Date of Conferral
Deborah Y. Bauder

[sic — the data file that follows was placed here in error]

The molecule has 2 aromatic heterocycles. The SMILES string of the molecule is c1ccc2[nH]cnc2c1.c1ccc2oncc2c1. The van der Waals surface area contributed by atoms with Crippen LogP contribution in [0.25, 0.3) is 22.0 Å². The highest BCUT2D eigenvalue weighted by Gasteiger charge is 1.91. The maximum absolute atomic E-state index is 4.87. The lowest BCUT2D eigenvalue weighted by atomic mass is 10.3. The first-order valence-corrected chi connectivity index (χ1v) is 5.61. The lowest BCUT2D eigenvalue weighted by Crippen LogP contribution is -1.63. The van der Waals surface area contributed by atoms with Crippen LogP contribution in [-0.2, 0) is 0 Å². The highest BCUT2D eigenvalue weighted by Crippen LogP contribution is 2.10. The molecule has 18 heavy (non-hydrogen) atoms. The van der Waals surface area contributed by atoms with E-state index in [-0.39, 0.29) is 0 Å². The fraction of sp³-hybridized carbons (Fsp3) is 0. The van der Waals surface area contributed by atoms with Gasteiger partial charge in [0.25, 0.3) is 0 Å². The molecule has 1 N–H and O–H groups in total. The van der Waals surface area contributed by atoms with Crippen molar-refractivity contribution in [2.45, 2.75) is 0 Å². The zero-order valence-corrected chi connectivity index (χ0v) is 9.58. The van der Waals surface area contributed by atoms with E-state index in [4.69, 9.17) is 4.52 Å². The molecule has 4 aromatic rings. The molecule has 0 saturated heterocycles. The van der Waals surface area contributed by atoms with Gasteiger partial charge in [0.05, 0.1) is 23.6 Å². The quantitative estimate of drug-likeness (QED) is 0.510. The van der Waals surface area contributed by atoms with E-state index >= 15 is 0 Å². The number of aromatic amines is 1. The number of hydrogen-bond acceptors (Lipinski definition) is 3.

The credibility of unsupervised exams, one of the biggest challenges of e-learning, is currently maintained by proctoring. However, little has been done to determine whether expensive and inconvenient proctoring is necessary. The purpose of this quantitative study was to determine whether the use of security mechanisms, based on the taxonomy of cheating reduction techniques rooted in the fraud triangle theory, can be an effective alternative to proctoring. A quasi-experimental 1 group sequential design was used to answer the research questions whether the format, proctored versus unproctored, order in which the exams are administered, course delivery mode, and instructor make a difference in student performance. The archival scores of 850 Californian community college students on 2 sets of equivalent proctored and unproctored web-based exams in face-to-face, hybrid, and online introductory statistics courses taught by 7 instructors were compared. The format effect was tested with repeated-measures ANOVA; the order, course delivery mode and instructor effects were tested with mixed ANOVA. No significant difference in scores in Set 1, and significantly lower scores on unproctored exams in Set 2 indicated that the used security mechanisms allowed for maintaining the credibility of the exams without proctoring. There was no significant difference in scores across the course delivery modes in both sets and instructors in Set 2, but significant order effect was observed. Further research on order effect was recommended. With the use of the utilized security mechanisms education will get an inexpensive and convenient way to increase the credibility of unsupervised web-based exams, and the society will gain more online college graduates with credentials that reflect their knowledge.